Poo, now I wish I’d tried harder to see E2:GA last night! But I was just too beat from travel this week. Must see it soon.

    Heard an interview w/the director on NPR this morning — said he’s all about “mythology” not history.

  • Reply wenz October 14, 2007 at 11:49 am

    La Morton gives me the irrits at times. anywhoo, back on topic, I love Cate as E1, she’s such a great actress and makes E1 a convincing woman. At least in the first film as I haven’t seen this yet. A good DF has to remind me that if a costume is romantic (in a feminine, pretty way) then that’s what 99% of viewers care about. Cos the unfamiliarity they have with the real thing makes it look ugly-unattractive, rather than ugly-attractive. Have I stopped making sense by now?

  • Reply Frances October 14, 2007 at 9:34 pm

    I don’t know if I can bear to see this movie. The first one had me seething because of how fast and loose they played with history. And to hear they re-wrote the TIlbury speech? EXCUSE ME? I can hear my teeth grinding already.

    And, Kendra, I agree with you about MQoS. Ninny puts it kindly.

  • Reply Holly October 16, 2007 at 6:30 pm

    will probably get around to seeing movie eventually, since Cate is one of my Goddesses. Meantime, enjoying the thoroughly lickable pictures of Clive (pauses to wipe off screen)… and I wish I could round up some armour for this Halloween. Queen Bess looks like some kind of avenging archangel in that armor.

  • Reply Anonymous October 17, 2007 at 7:49 pm

    Was Mary really 6 feet tall? I realize this isn’t really in keeping with the rest of the comments in the thread, but as another girl who’s around that height, Kendra, I just had to ask!

  • Reply Kendra October 17, 2007 at 9:59 pm

    She was! 6’! And I believe commented upon for being tall, but not considered a freak – yay, I CAN go back in time!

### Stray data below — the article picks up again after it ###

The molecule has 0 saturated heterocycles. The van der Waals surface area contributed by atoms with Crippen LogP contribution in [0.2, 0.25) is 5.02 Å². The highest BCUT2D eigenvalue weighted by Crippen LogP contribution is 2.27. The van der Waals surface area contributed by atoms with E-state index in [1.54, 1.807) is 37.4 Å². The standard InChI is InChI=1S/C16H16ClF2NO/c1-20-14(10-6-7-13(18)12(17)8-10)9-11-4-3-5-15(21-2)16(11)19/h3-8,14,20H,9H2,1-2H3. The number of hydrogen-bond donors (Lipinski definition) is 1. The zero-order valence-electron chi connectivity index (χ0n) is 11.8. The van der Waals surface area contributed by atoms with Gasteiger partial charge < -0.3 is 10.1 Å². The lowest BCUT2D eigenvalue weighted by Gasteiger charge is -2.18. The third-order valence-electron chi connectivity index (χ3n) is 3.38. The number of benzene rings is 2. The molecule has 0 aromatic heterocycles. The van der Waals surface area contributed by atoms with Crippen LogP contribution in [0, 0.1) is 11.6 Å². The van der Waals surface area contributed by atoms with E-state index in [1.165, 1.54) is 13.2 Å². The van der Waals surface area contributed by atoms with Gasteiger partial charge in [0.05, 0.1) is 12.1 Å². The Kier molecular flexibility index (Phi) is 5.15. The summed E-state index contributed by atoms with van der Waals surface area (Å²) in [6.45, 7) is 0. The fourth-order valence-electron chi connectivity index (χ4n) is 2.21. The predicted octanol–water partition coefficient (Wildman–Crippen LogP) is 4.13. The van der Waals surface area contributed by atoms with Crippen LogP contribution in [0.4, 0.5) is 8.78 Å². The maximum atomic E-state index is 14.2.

• Reply Audrey October 18, 2007 at 2:55 am

    Great review! Personally I loved how stylized the costumes were. One must keep in mind that it is very simple to just reproduce a period, but that the job of the costume designer is to bring a new perspective to the period depending on the film. I felt the costumes had a very modern design sensibility; the men’s clothing was thick with layers and texture. The gown were rich with color and the lines were streamlined. I will definetly be making some asap!

  • Reply Kate November 18, 2007 at 5:40 pm

    There’s a piece on these costumes in the Dec issue of British Vogue – most of them are apparently inspired by early 20th century clothes (furrreal!). I quote: “In a wonderfully creative twist, she [Alexandra Byrne] looked to Cristobal Balenciaga for inspiration for The Golden Age. In particular, she was stirred by a costume the couturier designed for actress Alice Cocea in 1940, which was in turn inspired by a portrait of the Spanish queen Isabel de Valois by Oleo de Juan Pantoja de la Cruz. Other garments reference Christian Dior: “La Cigale” of 1952, for instance, becomes a damask dress Elizabeth wears at her most vulnerable, during the trial and execution of Mary, Queen of Scots; while a Lanvin evening dress of 1925 is reinterpreted as a pale-blue taffeta gown embroidered in an Elizabethan floral pattern with Swarovski crystal and gold thread.”

    I can scan the whole article in if you’re interested…

    Kate in England